Photo by Holly A. Heyser

Grilled Doves a la Mancha

By far my favorite recipe for grilled doves. Stuffed with fresh herbs, painted with bacon fat and dusted with smoked paprika.
Photo by Holly A. Heyser

Huckleberry Grilled Doves

Doves basted with a huckleberry (or blueberry) BBQ sauce, then grilled until they are medium-rare. Serve it with grilled potatoes and a salad.
Photo by Holly A. Heyser

Grilled Pigeons Egyptian Style

The Egyptians love their pigeons, and this is a riff off a classic way they eat them, which is stuffed with a hearty green wheat stuffing. Do this with squab, doves or actual pigeons if you can find them.
Photo by Hank Shaw

Grilled Doves Desert Style

Doves grilled with a BBQ sauce made from wild prickly pears, tequila, agave nectar and chiles. 
Photo by Holly A. Heyser

Cajun Grilled Doves

Doves rubbed with Cajun seasonings and grilled hot and fast. 
Photo by Holly A. Heyser

Grilled Doves Florentine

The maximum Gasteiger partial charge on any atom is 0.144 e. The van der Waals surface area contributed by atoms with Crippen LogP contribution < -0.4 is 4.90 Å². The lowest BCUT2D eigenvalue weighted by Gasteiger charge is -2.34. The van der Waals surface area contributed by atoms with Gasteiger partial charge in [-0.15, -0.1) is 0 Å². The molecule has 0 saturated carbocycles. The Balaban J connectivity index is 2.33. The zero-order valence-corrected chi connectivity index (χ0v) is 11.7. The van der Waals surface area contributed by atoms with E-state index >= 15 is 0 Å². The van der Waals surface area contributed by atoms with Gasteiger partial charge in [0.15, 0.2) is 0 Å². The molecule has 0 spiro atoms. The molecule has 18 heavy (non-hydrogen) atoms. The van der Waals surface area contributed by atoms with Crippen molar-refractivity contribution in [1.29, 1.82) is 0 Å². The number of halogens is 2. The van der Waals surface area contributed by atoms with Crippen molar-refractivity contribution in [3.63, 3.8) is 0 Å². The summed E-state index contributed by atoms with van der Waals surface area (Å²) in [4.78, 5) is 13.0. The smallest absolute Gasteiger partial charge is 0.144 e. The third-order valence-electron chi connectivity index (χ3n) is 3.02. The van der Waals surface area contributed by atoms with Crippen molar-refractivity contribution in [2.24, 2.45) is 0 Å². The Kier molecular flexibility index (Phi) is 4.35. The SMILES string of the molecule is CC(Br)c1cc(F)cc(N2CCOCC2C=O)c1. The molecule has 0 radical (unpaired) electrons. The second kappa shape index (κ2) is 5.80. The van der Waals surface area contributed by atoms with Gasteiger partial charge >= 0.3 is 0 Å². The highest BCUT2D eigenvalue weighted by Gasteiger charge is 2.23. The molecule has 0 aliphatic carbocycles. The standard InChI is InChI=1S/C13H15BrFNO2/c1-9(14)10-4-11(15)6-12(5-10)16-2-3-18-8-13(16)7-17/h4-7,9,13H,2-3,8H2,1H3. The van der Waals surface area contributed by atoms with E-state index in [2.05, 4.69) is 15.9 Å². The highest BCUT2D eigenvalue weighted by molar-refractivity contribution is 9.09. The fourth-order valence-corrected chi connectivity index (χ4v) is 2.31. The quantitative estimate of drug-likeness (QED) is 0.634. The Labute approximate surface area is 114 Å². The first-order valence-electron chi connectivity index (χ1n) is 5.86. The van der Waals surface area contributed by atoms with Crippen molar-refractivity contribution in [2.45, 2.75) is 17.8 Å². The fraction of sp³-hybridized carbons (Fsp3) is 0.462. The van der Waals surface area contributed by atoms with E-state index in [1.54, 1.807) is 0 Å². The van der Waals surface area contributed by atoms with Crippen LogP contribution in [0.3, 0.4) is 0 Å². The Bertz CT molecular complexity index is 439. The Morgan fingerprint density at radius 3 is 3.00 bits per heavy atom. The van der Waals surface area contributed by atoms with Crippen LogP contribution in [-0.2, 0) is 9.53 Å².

In Italy, steak is grilled over a hardwood fire and dressed only with salt, a little black pepper and a squeeze of lemon. Doves are just as good cooked this simply.
Photo by Holly A. Heyser

Grilled Doves Teriyaki

Who doesn’t love teriyaki? In my version you make your own teriyaki sauce, which is a little less sweet and gloppy than the store-bought versions.
Photo by Holly A. Heyser

Doves on the Feed

Grilled doves or squab with barley or farro risotto and porcini mushrooms.

Here is another grilled dove recipe I wrote for my friend David Leite on his website: Grilled Doves, Portuguese Style.

ROASTED

When the weather cools, roasting is your next best bet for doves and pigeons. Get your oven hot for this one...

Photo by Holly A. Heyser